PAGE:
Three feet.

That's how far it fell. It slid off its stump and then came to rest, upright, on the ground directly next to where it had stood before. The tree stood in this new position, the fork of its branches set neatly against the trunk of the enormous, still-living pine tree.

The frustration. We'd tried every bit of equipment we had, used up every idea, gallons of sweat, a few drops of blood… all for nothing. In the end, we'd cut the tree's roots out from under it, destroyed every part of its support we could reach, but we still couldn't have the firewood we worked so hard to get.

We might have cut off another section of trunk in order to imbalance the tree, but that would have been prohibitively risky. We couldn't be sure which way the tree would fall. We'd be trying to cut it so that it fell against its new lean, a difficult and dangerous proposition considering where the chainsaw operator would have to stand. We might have cut down the pine tree, but not only was that similarly risky, we had no permit to do so. It was alive. Legally, it was untouchable.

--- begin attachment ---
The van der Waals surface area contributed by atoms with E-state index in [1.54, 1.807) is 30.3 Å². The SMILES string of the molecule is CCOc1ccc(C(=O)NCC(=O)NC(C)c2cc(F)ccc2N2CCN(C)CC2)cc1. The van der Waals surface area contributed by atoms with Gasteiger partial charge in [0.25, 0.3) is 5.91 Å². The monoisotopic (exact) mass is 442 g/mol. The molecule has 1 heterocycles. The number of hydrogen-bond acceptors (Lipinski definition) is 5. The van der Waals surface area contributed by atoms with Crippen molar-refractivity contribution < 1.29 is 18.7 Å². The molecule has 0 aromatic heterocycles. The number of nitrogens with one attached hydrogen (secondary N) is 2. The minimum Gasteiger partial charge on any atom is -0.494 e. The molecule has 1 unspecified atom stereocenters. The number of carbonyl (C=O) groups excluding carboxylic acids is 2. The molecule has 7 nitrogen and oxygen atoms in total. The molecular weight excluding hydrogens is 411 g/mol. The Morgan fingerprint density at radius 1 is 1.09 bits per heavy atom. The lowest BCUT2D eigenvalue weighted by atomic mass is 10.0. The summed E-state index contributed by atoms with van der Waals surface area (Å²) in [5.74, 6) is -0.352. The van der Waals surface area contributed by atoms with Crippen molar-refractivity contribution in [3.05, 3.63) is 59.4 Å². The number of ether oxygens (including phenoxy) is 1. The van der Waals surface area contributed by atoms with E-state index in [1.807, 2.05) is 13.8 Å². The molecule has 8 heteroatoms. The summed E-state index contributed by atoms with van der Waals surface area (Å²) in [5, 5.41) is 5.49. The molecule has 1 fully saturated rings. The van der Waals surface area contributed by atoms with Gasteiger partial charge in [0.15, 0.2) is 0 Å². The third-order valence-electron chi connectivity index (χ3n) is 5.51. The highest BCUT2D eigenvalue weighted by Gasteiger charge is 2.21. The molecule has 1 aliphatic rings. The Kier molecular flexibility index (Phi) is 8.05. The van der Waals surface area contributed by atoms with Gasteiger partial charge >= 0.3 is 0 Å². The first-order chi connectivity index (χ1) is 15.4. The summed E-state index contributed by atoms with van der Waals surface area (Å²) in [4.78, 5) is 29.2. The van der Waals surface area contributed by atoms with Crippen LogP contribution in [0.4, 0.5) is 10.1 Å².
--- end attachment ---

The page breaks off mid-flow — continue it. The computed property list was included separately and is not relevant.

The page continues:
We spent a bit of time trying to pull the dead oak away from the pine, but because it was leaning against its brother, all of its weight was working against us. We even experimented with using a jack to lever the two trees apart, but there was no sure place to put it.

In the end, our strength spent, we left the dead tree standing there, supported in the secure arms of its living friend. If you're familiar with the way parables work, you can probably guess the point of my story. In the end, it didn't matter that the tree was dead. It didn't matter that it was severed from the earth, that every bit of strength it had was gone.

It had a Helper, a Friend, an ever-ready evergreen that it had grown up next to and knew it could rely on. By reaching its branches toward its companion, it had ensured that when the moment came, when axes and chainsaws bit at its flesh and ropes twisted and yanked and rocked it from its foundation, it could still rely on another Foundation that its enemies couldn't touch.